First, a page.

VERN STEFANIC: Hi, and welcome to AAPG's Energy Insights. I'm Vern Stefanic.
And this is a new podcast from AAPG that today is digging deeper by having a
conversation with one of this year's speakers for the AAPG, AAPG Foundation's
New Distinguished Lecture Series. Our guest today is Lisa Stright, assistant
professor in the Department of geosciences at Colorado State University in Fort
And incidentally, Lisa's DL talk, which is available for either downloading
or streaming on the AAPG website-- and it's a good one-- is titled
"Template based Modeling, bridging the gap between quantitative outcrop
studies and subsurface reservoir characterization." We'll talk more about
that in a moment. But today we get to know a little bit more about Lisa and the
work that went into her research and the passion that brought her to this
moment in her career. So Lisa, welcome to Digging Deeper.
LISA STRIGHT: Thank you very much.
VERN STEFANIC: It's really great to have you here. And we always like to--
especially with our Distinguished Lecturers-- try to get an understanding of
how you even got into geology, how you started liking it. And just from the
little bit that I've been able to learn about you, you have a pretty unique
path into the whole thing that started when you were just a little girl,
actually. Did it not?
LISA STRIGHT: Yes.
VERN STEFANIC: Would you tell us a little bit about that?
LISA STRIGHT: So I grew up in the oil patch, so to say. My father is a
petroleum engineer. And as a child, I knew I loved computers. And I was good at
math and science. And with a father as an engineer, I ended up going into
But my father, looking into the future, said a whole barrel of water is
going to be more valuable than a barrel of oil. And so I ended up in
environmental engineering. And for the first couple of years after graduation
from my undergrad in environmental engineering, I worked in the field
remediating oil and gas well heads.
And just again had a passion for getting back into computers and computer
modeling, and so went back and got a graduate degree in geological engineering,
not knowing at the time that it would start introducing me to geologic
heterogeneity and modeling and trying to understand the complex interaction
between what we model in the earth. And so that's how I ended up in geology.
VERN STEFANIC: And eventually, this is going to take you to Stanford
University, right? But before that happens, I'm always intrigued by how we
connect the dots and get to the places that we are. was There a person or was
it a thing? Was there this moment where it's like, oh my gosh?
LISA STRIGHT: Yeah, so after my masters, I ended up working for a software
company in the oil industry and was really introduced in the software company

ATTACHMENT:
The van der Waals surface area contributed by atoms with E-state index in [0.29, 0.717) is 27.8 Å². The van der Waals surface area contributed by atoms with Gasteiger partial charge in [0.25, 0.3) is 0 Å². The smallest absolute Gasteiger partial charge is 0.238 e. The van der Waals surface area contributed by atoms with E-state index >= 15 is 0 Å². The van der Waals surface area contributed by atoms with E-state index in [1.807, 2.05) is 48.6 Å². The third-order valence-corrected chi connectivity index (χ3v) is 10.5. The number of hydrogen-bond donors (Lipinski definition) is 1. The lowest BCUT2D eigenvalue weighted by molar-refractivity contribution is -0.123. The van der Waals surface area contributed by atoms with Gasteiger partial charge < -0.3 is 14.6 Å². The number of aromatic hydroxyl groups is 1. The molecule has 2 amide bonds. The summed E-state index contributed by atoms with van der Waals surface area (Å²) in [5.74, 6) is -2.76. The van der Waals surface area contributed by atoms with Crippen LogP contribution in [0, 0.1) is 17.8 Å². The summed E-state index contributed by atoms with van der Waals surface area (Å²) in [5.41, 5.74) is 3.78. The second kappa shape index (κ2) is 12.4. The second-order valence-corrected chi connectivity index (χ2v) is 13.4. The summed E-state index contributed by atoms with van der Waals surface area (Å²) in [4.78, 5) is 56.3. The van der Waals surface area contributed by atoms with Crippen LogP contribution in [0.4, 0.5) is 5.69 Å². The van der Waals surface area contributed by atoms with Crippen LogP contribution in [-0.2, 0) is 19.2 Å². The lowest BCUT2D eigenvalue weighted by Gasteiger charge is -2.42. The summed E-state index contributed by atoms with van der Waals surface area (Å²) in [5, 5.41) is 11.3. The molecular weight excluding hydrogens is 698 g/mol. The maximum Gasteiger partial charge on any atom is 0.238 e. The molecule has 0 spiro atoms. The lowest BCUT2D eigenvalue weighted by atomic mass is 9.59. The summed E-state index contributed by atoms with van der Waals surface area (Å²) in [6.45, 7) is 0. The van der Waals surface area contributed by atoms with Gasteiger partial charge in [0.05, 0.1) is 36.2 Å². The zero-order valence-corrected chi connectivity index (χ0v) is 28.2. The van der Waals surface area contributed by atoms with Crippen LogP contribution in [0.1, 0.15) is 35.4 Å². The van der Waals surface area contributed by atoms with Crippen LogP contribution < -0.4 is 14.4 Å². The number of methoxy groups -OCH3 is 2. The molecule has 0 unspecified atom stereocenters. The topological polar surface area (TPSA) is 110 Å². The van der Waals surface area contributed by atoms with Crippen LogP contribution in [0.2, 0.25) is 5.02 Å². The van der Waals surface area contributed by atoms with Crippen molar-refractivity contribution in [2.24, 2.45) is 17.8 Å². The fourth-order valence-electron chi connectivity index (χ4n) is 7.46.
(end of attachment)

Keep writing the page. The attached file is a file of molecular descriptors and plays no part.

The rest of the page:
to interdisciplinary work-- so geology and geophysics and engineering coming
together in reservoir modeling-- but recognized that I really wanted to go back
and get a PhD. So I ended up at Stanford and ended up in the petroleum
And I learned a tremendous amount there but felt like I wanted to know a lot
more geology. And so I ended up TAing a class for Steve Graham. And meeting
Steve changed my career path and in a lot of ways changed my life because he
introduced me to deepwater outcrops and deepwater turbidity currents and
invited me to join the SPODDS, Stanford Project on Deepwater Depositional
Systems research group, having the pioneering understanding that what I had to
contribute to the group could add to the research being done there-- something
I couldn't say at the time.
VERN STEFANIC: Oh my gosh. So Steven Graham-- I mean, I'm not a geologist,
and I think most AAPG people know that, although I've been involved with the
Explorer for a long time here at AAPG. Steven Graham was influential in my life
as well. And that is absolute truth because he helped us out with some stories
and in the way that he would do that he made for me, a non geologist-- he made
geology come alive. And he made me have this new appreciation for the earth and
the way it's formed and it all comes together.
LISA STRIGHT: Absolutely.
VERN STEFANIC: Well, this is kind of cool that we both have that. And Steve
Graham, by the way-- some of our listeners may not be aware-- but he's a much,
much, much honored professor and geoscientist. He won the AAPG Grover Murray
Distinguished Educator award. He's won several awards for his research and for
the papers that he presents. He was the SEPM Pettyjohn Medal winner. So my
gosh, he's like one of the-- this is so cool that we have-- well, we have
something in common.
LISA STRIGHT: Fantastic.
VERN STEFANIC: Although you actually took it and then did some great work
with it and actually started changing lives, which I also want to talk about a
little bit at that point too. After leaving Stanford-- and now it seems like
you have a new understanding of what you want your career path to be. Could you
talk a little bit about that and what happened next?